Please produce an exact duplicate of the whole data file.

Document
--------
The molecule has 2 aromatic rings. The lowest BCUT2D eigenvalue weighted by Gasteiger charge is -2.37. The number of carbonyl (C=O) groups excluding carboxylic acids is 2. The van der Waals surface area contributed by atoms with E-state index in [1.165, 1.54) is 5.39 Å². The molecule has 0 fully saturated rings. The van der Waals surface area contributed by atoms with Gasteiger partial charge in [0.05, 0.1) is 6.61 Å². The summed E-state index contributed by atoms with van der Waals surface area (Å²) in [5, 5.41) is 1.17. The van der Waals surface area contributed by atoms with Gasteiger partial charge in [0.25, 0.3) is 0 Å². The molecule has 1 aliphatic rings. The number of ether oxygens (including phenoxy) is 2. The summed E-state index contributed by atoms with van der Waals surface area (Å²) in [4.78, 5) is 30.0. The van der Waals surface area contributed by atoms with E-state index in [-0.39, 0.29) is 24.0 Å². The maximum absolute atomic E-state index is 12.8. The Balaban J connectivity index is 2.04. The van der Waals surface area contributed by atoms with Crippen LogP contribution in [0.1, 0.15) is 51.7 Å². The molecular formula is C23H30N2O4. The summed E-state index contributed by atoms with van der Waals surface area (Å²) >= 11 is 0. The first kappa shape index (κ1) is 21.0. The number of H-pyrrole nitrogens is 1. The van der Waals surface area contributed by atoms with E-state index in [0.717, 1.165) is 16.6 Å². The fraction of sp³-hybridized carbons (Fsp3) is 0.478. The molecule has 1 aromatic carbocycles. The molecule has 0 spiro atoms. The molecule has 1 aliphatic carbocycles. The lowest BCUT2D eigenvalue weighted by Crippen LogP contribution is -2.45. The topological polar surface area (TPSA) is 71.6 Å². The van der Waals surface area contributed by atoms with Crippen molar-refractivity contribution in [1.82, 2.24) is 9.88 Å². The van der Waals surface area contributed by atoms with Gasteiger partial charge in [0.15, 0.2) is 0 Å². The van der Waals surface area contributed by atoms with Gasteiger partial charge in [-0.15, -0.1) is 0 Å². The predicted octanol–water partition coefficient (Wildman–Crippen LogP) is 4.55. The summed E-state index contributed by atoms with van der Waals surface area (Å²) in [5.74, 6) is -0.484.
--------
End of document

The molecule has 2 aromatic rings. The lowest BCUT2D eigenvalue weighted by Gasteiger charge is -2.37. The number of carbonyl (C=O) groups excluding carboxylic acids is 2. The van der Waals surface area contributed by atoms with E-state index in [1.165, 1.54) is 5.39 Å². The molecule has 0 fully saturated rings. The van der Waals surface area contributed by atoms with Gasteiger partial charge in [0.05, 0.1) is 6.61 Å². The summed E-state index contributed by atoms with van der Waals surface area (Å²) in [5, 5.41) is 1.17. The van der Waals surface area contributed by atoms with Gasteiger partial charge in [0.25, 0.3) is 0 Å². The molecule has 1 aliphatic rings. The number of ether oxygens (including phenoxy) is 2. The summed E-state index contributed by atoms with van der Waals surface area (Å²) in [4.78, 5) is 30.0. The van der Waals surface area contributed by atoms with E-state index in [-0.39, 0.29) is 24.0 Å². The maximum absolute atomic E-state index is 12.8. The Balaban J connectivity index is 2.04. The van der Waals surface area contributed by atoms with Crippen LogP contribution in [0.1, 0.15) is 51.7 Å². The molecular formula is C23H30N2O4. The summed E-state index contributed by atoms with van der Waals surface area (Å²) >= 11 is 0. The first kappa shape index (κ1) is 21.0. The number of H-pyrrole nitrogens is 1. The van der Waals surface area contributed by atoms with E-state index in [0.717, 1.165) is 16.6 Å². The fraction of sp³-hybridized carbons (Fsp3) is 0.478. The molecule has 1 aromatic carbocycles. The molecule has 0 spiro atoms. The molecule has 1 aliphatic carbocycles. The lowest BCUT2D eigenvalue weighted by Crippen LogP contribution is -2.45. The topological polar surface area (TPSA) is 71.6 Å². The van der Waals surface area contributed by atoms with Crippen molar-refractivity contribution in [1.82, 2.24) is 9.88 Å². The van der Waals surface area contributed by atoms with Gasteiger partial charge in [0.15, 0.2) is 0 Å². The van der Waals surface area contributed by atoms with Gasteiger partial charge in [-0.15, -0.1) is 0 Å². The predicted octanol–water partition coefficient (Wildman–Crippen LogP) is 4.55. The summed E-state index contributed by atoms with van der Waals surface area (Å²) in [5.74, 6) is -0.484.